Galileoscopes at the Manila Observatory

Genie Lorenzo invited me to join her and six Ateneo undergraduate students in assembling Galileoscopes owned by the Manila Observatory.

I brought Eddie (my cute little red Astroscan telescope) with me and used it to show the moon and Jupiter to the students; while Genie demonstrated to them how to use the Galileoscope (she has already completed one Galileoscope).  According to her, the Galileoscope included two eyepieces and a barlow that could magnify objects by 17x and 50x. All of us were given a chance to see the moon and Jupiter using this telescope. I was amazed with its capacity to clearly resolve the moon’s craters and Jupiter’s bands and moons despite its small aperture.

After a short introduction about the telescope and a review of optics, we started building our Galileoscope. It took us more than hour to finish and we honestly had a hard time building it. The manual’s instructions were a bit confusing and the pieces looked all the same. We also don’t recommend it to elementary students who still lack basic background in Physics and Optics. Therefore, building a Galileoscope should be for students in secondary and tertiary levels.

To see the step-by-step procedure, you may watch this video from Youtube:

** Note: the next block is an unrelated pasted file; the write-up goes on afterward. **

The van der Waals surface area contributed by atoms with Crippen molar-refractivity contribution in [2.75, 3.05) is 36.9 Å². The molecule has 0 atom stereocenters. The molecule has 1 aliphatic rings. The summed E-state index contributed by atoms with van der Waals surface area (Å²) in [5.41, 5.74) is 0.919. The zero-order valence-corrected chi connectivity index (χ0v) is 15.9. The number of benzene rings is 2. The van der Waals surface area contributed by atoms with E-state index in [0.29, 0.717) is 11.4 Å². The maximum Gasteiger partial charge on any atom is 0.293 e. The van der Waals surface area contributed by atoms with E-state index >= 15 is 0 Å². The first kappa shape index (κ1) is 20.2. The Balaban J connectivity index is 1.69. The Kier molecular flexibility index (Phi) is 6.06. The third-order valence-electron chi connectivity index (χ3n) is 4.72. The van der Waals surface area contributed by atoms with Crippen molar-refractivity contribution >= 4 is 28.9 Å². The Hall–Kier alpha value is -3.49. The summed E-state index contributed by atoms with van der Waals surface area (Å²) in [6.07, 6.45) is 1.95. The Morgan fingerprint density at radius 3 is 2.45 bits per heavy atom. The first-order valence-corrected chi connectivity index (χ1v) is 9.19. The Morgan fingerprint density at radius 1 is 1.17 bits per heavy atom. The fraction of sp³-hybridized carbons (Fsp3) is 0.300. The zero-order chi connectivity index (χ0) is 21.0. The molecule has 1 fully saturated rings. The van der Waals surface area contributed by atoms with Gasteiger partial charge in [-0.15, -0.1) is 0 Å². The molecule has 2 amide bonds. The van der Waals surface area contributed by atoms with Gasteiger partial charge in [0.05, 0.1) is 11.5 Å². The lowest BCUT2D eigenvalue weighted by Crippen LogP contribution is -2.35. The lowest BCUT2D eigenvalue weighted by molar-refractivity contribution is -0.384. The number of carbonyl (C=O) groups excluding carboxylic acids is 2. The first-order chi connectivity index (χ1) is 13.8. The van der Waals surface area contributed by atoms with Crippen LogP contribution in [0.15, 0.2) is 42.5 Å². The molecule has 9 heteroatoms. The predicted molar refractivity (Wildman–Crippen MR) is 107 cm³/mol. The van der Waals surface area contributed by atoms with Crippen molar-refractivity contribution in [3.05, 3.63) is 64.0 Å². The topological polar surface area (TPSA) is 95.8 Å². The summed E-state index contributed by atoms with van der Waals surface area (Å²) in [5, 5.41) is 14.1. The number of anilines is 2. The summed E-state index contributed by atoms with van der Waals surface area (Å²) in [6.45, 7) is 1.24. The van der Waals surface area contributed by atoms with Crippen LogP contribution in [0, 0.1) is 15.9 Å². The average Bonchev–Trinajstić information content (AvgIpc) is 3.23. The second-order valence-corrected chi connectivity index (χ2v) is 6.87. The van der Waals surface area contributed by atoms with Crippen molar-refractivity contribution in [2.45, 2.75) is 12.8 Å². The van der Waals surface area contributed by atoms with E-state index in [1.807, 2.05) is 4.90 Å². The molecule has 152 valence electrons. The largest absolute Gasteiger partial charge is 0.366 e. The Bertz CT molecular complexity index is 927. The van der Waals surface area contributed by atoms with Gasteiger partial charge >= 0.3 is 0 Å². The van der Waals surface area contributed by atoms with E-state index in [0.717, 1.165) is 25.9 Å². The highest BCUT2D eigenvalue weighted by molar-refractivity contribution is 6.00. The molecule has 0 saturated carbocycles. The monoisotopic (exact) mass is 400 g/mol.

Genie took our pictures while we were busy figuring out how to put together the Galileoscope:

In the end, all of us were successful and immediately used the telescope for stargazing.

To the stars!

~ by Stella's Gaze on December 31, 2010.

7 Responses to “Galileoscopes at the Manila Observatory”

  1. Hi again ms. Erika. I have a question about telescopes. I’m trying to make a home-made telescope using the lenses of magnifying glass with different focal length. but the the image I get is always upside down. do you know if it’s really possible to use magnifying glass lens on making telescopes?thank you very much..

  2. Hi Kayoyama,

    I haven’t tried making a home-made telescope so I’m not sure if I’ll be able to give a good advice. As I’ve read from the internet, it is really possible to use magnifying lens on making telescopes, but you should note the focal length of the glass lens to do this. If the distance between your object and your lens is smaller than the focal length of the lens, you’ll get a smaller and inverted image.

    There is a computation to get the focal length of the lenses. Kindly check:

    You can also read and get tips at How Stuff about building a telescope at home (

    I hope this helps. 🙂

  3. Hi Ms. Erika,

    Is Galileoscope already available na dito satin? If yes, where can I buy one kaya?

    Many Thanks.

  4. Hi! =) Is the Manila Observatory is open to the public? Say for example, we want to do some stargazing? Do we need to ask permission formally or something? =)

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